Moscow, Idaho that is. I'm presenting some of my research at the University of Idaho. I love coming out here. Moscow has a very nice coffee shop called One World Cafe. I can work on my research presentation while listening to live music. In fact, most of the people in here right now are working on their laptops.
Fall in Idaho is very pretty. The rolling hills and rural nature of this area made the drive here a lot of fun.
Creating presentations with Beamer
This is my first presentation using “Beamer”. Beamer is a package available for LaTeX that makes nice PDF-based presentations. My graphs are in postscript format and they do not display well in PowerPoint at all. They look great in LaTeX, and of course the equations I have look really good.
Continuing this no-Microsoft run, my laptop is running Ubuntu 7.10 beta. So far it is working well. In fact, my desktop running Ubuntu 7.06 won't compile the presentation, so running beta actually allowed me to avoid a bug.
Don't pull that wireless card!
On another Idaho trip I gave a presentation where my Windows laptop slowed down so much that it took about 10 seconds to change slides. I had to hit the next button before I actually needed the slide changed. My problem was that I pulled the wireless card out before the presentation. I did this so my presentation would not be interrupted by network-based messages like “windows needs to be updated”. That backfired. Not properly dismounting the card caused the driver to chew up CPU time looking for the card.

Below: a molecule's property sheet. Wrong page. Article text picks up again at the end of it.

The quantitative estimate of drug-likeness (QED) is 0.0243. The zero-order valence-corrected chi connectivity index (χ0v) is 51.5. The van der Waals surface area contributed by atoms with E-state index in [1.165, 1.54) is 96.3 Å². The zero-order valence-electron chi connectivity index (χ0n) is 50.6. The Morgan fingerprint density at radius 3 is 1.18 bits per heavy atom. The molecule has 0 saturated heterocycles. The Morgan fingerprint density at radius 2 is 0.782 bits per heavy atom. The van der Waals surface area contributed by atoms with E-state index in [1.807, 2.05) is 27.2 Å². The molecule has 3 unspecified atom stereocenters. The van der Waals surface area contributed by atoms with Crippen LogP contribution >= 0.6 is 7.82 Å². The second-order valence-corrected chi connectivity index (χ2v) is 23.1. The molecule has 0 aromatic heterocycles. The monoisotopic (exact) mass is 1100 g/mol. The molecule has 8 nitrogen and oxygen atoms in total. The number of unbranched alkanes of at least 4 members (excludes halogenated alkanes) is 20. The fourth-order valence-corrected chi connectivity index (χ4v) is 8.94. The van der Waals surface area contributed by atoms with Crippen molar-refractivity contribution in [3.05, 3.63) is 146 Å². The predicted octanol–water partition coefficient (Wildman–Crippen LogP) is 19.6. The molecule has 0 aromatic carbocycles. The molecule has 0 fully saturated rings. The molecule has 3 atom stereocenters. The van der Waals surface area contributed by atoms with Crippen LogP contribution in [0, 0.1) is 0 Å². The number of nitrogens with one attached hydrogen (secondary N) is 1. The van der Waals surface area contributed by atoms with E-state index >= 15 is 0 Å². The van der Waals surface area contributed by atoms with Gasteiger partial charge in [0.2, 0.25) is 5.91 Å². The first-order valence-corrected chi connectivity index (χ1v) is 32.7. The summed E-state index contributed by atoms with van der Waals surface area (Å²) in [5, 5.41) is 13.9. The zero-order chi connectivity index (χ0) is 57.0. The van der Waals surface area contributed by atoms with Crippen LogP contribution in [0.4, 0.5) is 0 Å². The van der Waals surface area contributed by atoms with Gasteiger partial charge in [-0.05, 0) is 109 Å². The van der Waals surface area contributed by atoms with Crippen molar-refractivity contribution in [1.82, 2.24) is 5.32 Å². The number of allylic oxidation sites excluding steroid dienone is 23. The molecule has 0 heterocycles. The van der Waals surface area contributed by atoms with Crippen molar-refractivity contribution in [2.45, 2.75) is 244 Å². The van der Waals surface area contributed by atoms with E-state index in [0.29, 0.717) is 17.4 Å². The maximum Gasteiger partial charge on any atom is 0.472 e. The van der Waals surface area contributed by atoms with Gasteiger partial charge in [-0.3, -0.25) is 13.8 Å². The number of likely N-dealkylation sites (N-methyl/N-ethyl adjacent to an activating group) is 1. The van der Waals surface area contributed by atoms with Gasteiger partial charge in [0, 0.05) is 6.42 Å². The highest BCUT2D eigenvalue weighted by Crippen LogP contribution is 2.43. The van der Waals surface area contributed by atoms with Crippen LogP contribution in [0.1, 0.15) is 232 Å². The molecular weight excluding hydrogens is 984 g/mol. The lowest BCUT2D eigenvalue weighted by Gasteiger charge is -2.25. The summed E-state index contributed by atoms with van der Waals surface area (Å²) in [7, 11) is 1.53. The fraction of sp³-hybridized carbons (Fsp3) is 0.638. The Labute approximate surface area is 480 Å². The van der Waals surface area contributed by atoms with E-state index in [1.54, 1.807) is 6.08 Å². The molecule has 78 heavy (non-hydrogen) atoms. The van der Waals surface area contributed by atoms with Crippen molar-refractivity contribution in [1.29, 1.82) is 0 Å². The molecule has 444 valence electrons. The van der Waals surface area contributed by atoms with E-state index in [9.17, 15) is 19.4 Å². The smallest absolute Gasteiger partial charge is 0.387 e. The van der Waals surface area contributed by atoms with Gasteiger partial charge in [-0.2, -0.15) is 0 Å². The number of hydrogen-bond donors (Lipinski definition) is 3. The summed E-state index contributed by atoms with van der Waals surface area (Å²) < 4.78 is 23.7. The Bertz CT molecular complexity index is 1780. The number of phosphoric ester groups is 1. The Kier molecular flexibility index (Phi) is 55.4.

PowerPoint makes you stupid.
A long time ago, a study was released that the press picked up with a catchy line that PowerPoint makes you stupid. I posted about that in my blog, and the blog was rated #1 in Google when people searched on that term. I never used to use PowerPoint in class, so it was fun to get a minor bit of fame that way.
Later, I was interviewing for my job at Simpson. We were expected to give a presentation as part of the interview. I presented my research using PowerPoint, even though I didn't use it for teaching classes. I learned the hard way that people think you are very strange if you present a research paper at a conference and don't use any slides.
So I'm just about to give my PowerPoint presentation, and I see one of the instructors on the hiring committee has a sign in his office that says “Thank you for not using PowerPoint”, and another with a red circle-cross over PowerPoint. Oh the irony.
Where did that blog go anyway?
That blog went away after a minor fiasco where someone at work discovered it. Blogs and corporations don't mix. The only thing I could safely blog about was hot air ballooning, and I didn't do enough of that to carry a blog.
The offending article that caused me to drop the blog was on the importance of being able to effectively communicate and influence people. I should have taken my own advice. I spent the next two years after that post leading a project that delivered 1.6 million lines of code which handled 2+ million page views per day. A wonderful and very successful experience.
Another person on my team did nothing but study Dale Carnegie for two years. I don't know what else he did during that time. When we applied for the same job, my list of successes couldn't match his ability to “win friends and influence people”. Specifically, the hiring manager. I hate to say it, but I have to respect that.